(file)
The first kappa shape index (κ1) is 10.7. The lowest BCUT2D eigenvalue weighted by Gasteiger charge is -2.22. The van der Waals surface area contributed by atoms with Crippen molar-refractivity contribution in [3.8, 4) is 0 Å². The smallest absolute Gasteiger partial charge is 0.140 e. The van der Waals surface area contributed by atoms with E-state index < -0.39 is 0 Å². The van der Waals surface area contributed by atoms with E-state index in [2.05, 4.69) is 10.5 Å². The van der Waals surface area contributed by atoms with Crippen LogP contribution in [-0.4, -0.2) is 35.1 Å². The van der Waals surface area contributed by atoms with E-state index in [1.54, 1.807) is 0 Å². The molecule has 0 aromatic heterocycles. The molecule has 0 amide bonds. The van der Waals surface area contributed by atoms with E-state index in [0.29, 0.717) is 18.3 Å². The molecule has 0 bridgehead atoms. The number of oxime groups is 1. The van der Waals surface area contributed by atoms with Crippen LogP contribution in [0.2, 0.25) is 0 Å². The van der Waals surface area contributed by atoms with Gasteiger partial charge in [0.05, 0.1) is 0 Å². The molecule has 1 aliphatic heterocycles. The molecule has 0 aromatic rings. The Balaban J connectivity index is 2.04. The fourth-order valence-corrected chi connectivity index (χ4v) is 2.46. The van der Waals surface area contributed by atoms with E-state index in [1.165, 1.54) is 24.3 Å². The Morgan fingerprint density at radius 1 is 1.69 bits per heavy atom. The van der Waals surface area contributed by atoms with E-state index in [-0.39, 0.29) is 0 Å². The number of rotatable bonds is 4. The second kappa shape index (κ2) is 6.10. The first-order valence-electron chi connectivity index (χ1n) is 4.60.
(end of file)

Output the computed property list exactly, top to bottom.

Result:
The first kappa shape index (κ1) is 10.7. The lowest BCUT2D eigenvalue weighted by Gasteiger charge is -2.22. The van der Waals surface area contributed by atoms with Crippen molar-refractivity contribution in [3.8, 4) is 0 Å². The smallest absolute Gasteiger partial charge is 0.140 e. The van der Waals surface area contributed by atoms with E-state index < -0.39 is 0 Å². The van der Waals surface area contributed by atoms with E-state index in [2.05, 4.69) is 10.5 Å². The van der Waals surface area contributed by atoms with Crippen LogP contribution in [-0.4, -0.2) is 35.1 Å². The van der Waals surface area contributed by atoms with E-state index in [1.54, 1.807) is 0 Å². The molecule has 0 aromatic heterocycles. The molecule has 0 amide bonds. The van der Waals surface area contributed by atoms with E-state index in [0.29, 0.717) is 18.3 Å². The molecule has 0 bridgehead atoms. The number of oxime groups is 1. The van der Waals surface area contributed by atoms with Crippen LogP contribution in [0.2, 0.25) is 0 Å². The van der Waals surface area contributed by atoms with Gasteiger partial charge in [0.05, 0.1) is 0 Å². The molecule has 1 aliphatic heterocycles. The molecule has 0 aromatic rings. The Balaban J connectivity index is 2.04. The fourth-order valence-corrected chi connectivity index (χ4v) is 2.46. The van der Waals surface area contributed by atoms with E-state index in [1.165, 1.54) is 24.3 Å². The Morgan fingerprint density at radius 1 is 1.69 bits per heavy atom. The van der Waals surface area contributed by atoms with E-state index in [-0.39, 0.29) is 0 Å². The number of rotatable bonds is 4. The second kappa shape index (κ2) is 6.10. The first-order valence-electron chi connectivity index (χ1n) is 4.60.